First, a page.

It’s paddlefish season in Montana. Programs to harvest the giant’s caviar and sell it have helped to create a model for sustainable fishing.
Janie Osborne for The New York Times
GLENDIVE, Mont. — Fishing here conjures images of waders and featherweight flies landing softly on lazy rivers, an irresistible lure for the one- or two-pound trout swimming beneath.
Catching a giant paddlefish weighing 50 or 100 pounds is an altogether different pursuit. And in an unusual twist, the end result is a bounty of an unusual delicacy: roe sold around the country as caviar.
“It winds up on cruise ships, it winds up in restaurants, it winds up everywhere,” said Dennis Scarnecchia, a professor of fisheries at the University of Idaho.
He supervises paddlefish caviar programs in Montana, North Dakota and Oklahoma, the proceeds of which are funneled into research and monitoring of these freshwater leviathans. He considers the programs “a model for sustainable recreational fishing.”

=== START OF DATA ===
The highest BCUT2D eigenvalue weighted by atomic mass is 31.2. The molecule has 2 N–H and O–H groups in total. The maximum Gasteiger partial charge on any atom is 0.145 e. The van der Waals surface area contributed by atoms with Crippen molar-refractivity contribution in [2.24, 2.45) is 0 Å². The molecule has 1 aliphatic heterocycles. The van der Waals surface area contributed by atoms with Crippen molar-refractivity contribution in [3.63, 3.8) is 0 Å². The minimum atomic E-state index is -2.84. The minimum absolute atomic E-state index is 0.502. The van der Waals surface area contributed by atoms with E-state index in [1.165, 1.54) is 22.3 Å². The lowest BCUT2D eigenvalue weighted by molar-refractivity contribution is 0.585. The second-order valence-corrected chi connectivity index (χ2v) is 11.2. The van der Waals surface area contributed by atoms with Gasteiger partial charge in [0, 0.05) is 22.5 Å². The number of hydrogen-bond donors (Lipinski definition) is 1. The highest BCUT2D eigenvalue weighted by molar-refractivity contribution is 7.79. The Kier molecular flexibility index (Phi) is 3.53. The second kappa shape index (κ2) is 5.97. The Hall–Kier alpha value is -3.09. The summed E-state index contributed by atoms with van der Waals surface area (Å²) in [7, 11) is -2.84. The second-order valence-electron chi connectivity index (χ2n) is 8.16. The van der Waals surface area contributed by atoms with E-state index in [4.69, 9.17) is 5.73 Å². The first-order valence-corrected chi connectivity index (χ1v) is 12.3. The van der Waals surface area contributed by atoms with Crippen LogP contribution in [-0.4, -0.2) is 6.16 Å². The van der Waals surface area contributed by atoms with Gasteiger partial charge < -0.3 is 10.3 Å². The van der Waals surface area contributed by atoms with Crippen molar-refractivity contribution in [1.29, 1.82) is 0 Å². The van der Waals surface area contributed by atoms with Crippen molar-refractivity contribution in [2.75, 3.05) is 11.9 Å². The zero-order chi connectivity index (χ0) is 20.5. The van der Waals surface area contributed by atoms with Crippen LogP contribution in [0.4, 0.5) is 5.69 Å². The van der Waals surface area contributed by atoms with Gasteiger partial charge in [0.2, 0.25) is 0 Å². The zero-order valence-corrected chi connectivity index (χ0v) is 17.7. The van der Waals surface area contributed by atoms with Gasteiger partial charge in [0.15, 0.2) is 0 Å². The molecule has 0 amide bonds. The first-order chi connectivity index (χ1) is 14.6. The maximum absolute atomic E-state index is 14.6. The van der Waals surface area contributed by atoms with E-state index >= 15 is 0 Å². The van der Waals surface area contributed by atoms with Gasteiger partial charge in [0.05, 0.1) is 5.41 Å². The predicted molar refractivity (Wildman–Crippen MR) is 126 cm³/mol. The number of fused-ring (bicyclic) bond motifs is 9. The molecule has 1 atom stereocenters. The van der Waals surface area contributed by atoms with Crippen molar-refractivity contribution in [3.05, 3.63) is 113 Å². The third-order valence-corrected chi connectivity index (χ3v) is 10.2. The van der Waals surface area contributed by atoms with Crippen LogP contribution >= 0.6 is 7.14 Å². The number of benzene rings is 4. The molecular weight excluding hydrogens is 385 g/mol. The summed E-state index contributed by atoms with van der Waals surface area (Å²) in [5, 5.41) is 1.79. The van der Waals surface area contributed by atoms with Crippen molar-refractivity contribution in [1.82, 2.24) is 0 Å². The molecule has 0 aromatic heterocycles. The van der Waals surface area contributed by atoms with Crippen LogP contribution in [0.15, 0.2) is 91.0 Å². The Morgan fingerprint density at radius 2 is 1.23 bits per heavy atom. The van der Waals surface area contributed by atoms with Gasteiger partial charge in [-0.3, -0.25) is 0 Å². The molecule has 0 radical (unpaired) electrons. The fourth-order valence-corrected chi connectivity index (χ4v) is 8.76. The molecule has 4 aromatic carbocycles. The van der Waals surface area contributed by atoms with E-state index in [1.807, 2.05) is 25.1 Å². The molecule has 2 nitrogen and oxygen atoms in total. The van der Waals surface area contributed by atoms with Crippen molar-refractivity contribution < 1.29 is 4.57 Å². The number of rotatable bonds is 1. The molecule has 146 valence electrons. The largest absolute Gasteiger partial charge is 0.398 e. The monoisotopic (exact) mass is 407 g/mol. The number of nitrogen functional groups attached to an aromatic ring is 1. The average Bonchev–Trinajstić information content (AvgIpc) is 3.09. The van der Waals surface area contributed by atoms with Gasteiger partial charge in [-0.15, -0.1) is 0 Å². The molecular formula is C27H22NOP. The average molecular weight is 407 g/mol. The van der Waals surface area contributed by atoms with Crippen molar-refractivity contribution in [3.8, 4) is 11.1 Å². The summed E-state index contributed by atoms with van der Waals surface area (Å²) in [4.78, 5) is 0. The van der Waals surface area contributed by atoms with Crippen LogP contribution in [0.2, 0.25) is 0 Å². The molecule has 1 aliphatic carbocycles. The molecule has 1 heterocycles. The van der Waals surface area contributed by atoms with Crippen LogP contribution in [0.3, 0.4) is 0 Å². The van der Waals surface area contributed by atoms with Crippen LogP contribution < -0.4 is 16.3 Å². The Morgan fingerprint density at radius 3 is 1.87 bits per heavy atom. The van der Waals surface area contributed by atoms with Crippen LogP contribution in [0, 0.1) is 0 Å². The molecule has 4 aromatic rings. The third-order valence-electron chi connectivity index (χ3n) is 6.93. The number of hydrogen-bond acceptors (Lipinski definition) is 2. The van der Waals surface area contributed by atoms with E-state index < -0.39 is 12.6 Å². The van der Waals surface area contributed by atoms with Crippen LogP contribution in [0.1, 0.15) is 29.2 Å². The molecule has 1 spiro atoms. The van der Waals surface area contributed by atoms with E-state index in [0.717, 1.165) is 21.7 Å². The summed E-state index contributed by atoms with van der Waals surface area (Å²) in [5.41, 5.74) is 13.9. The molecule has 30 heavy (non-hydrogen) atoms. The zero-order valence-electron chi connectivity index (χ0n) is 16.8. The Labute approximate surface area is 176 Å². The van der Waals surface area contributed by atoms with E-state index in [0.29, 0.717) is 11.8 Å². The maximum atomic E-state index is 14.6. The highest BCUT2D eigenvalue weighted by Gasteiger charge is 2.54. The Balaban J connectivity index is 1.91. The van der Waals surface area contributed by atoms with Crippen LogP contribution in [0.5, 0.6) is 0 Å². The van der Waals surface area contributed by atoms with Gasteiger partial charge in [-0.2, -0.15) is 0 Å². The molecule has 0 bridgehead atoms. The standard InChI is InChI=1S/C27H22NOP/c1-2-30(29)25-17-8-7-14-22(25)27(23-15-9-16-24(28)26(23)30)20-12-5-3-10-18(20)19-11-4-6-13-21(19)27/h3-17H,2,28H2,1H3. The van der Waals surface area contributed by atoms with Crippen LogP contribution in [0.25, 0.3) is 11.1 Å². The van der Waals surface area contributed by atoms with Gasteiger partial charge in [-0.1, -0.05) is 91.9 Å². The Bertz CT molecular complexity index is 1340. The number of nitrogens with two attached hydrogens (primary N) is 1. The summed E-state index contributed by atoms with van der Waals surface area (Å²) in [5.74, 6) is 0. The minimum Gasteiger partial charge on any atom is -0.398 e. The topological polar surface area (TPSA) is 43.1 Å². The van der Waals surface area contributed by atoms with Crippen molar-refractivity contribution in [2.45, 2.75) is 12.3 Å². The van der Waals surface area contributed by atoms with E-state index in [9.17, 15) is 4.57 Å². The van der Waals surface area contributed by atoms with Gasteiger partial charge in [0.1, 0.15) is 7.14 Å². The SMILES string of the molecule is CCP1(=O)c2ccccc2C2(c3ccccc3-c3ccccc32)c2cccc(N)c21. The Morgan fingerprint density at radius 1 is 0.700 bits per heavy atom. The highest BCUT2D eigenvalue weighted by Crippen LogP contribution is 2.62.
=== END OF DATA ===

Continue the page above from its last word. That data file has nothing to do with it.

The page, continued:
The highly regulated season for snagging paddlefish on the Yellowstone River, near the North Dakota border, opened on May 15, some 15 miles from this small town. Dozens of fishers, sitting in lawn chairs and standing in waders, crowded the tree-lined bank below Intake Diversion Dam, which provides water for irrigation.
It’s a festive affair, with signs greeting paddlefish enthusiasts who come from all around the country. They park trailers and tents beneath the brilliant green canopy of newly leafed trees, and the smell of campfire smoke hangs in the air.
The river is extraordinarily high and muddy this year, the color of chocolate milk. The fish are trying to spawn upstream but can’t get past the dam, so they stack up in large numbers below it.
Instead of flies, these fishers tie a large treble hook on the end of a heavy line on a large rod, the kind used for used for saltwater fishing. Below that they tie a quarter-pound of lead, or sometimes a sparkplug or piece of chain from a chain saw, to pull the hook down in the rapidly flowing water…